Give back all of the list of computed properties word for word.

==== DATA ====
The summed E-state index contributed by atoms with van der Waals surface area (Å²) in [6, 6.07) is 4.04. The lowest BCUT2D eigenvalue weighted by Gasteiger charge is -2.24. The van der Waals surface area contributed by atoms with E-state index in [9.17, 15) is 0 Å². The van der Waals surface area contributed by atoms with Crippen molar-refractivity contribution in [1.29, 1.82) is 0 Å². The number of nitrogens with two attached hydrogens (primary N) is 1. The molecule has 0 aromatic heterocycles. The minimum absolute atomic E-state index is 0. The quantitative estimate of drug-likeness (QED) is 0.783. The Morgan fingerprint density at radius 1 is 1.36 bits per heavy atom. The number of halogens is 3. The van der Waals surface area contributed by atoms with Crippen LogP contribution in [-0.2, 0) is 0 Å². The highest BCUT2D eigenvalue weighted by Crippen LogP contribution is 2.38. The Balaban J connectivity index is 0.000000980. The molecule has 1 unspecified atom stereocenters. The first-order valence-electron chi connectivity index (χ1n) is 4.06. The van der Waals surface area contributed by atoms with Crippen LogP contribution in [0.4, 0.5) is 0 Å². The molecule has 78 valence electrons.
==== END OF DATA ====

The summed E-state index contributed by atoms with van der Waals surface area (Å²) in [6, 6.07) is 4.04. The lowest BCUT2D eigenvalue weighted by Gasteiger charge is -2.24. The van der Waals surface area contributed by atoms with E-state index in [9.17, 15) is 0 Å². The van der Waals surface area contributed by atoms with Crippen molar-refractivity contribution in [1.29, 1.82) is 0 Å². The number of nitrogens with two attached hydrogens (primary N) is 1. The molecule has 0 aromatic heterocycles. The minimum absolute atomic E-state index is 0. The quantitative estimate of drug-likeness (QED) is 0.783. The Morgan fingerprint density at radius 1 is 1.36 bits per heavy atom. The number of halogens is 3. The van der Waals surface area contributed by atoms with Crippen LogP contribution in [-0.2, 0) is 0 Å². The highest BCUT2D eigenvalue weighted by Crippen LogP contribution is 2.38. The Balaban J connectivity index is 0.000000980. The molecule has 1 unspecified atom stereocenters. The first-order valence-electron chi connectivity index (χ1n) is 4.06. The van der Waals surface area contributed by atoms with Crippen LogP contribution in [0.4, 0.5) is 0 Å². The molecule has 78 valence electrons.